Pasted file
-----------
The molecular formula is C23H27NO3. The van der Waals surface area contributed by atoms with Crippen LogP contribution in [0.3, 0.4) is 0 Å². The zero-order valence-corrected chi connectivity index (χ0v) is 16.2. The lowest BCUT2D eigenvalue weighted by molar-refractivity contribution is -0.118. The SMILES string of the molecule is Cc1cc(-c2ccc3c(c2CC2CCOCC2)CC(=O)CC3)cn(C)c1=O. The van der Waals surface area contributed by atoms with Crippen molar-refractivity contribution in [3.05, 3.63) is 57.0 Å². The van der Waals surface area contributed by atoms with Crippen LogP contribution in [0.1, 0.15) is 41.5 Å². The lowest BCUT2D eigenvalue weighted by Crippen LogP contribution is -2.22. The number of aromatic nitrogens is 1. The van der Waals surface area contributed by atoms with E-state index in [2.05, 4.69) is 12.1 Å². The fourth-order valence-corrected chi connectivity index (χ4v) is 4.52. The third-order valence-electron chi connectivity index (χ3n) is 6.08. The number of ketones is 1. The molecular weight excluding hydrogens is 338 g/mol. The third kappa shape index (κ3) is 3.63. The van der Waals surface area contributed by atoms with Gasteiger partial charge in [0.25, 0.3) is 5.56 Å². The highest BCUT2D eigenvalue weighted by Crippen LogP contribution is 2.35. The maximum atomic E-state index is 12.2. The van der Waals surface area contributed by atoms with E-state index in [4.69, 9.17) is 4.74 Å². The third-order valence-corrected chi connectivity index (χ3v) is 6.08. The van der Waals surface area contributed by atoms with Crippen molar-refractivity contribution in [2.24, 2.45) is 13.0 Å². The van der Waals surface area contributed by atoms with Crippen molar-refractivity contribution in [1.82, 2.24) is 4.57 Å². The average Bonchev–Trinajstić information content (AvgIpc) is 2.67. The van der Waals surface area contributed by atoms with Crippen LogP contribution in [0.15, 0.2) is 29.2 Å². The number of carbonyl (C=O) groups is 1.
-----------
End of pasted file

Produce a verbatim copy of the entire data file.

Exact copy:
The molecular formula is C23H27NO3. The van der Waals surface area contributed by atoms with Crippen LogP contribution in [0.3, 0.4) is 0 Å². The zero-order valence-corrected chi connectivity index (χ0v) is 16.2. The lowest BCUT2D eigenvalue weighted by molar-refractivity contribution is -0.118. The SMILES string of the molecule is Cc1cc(-c2ccc3c(c2CC2CCOCC2)CC(=O)CC3)cn(C)c1=O. The van der Waals surface area contributed by atoms with Crippen molar-refractivity contribution in [3.05, 3.63) is 57.0 Å². The van der Waals surface area contributed by atoms with Crippen LogP contribution in [0.1, 0.15) is 41.5 Å². The lowest BCUT2D eigenvalue weighted by Crippen LogP contribution is -2.22. The number of aromatic nitrogens is 1. The van der Waals surface area contributed by atoms with E-state index in [2.05, 4.69) is 12.1 Å². The fourth-order valence-corrected chi connectivity index (χ4v) is 4.52. The third-order valence-electron chi connectivity index (χ3n) is 6.08. The number of ketones is 1. The molecular weight excluding hydrogens is 338 g/mol. The third kappa shape index (κ3) is 3.63. The van der Waals surface area contributed by atoms with Gasteiger partial charge in [0.25, 0.3) is 5.56 Å². The highest BCUT2D eigenvalue weighted by Crippen LogP contribution is 2.35. The maximum atomic E-state index is 12.2. The van der Waals surface area contributed by atoms with E-state index in [4.69, 9.17) is 4.74 Å². The third-order valence-corrected chi connectivity index (χ3v) is 6.08. The van der Waals surface area contributed by atoms with Crippen molar-refractivity contribution in [2.24, 2.45) is 13.0 Å². The van der Waals surface area contributed by atoms with Crippen molar-refractivity contribution in [1.82, 2.24) is 4.57 Å². The average Bonchev–Trinajstić information content (AvgIpc) is 2.67. The van der Waals surface area contributed by atoms with Crippen LogP contribution in [0.15, 0.2) is 29.2 Å². The number of carbonyl (C=O) groups is 1.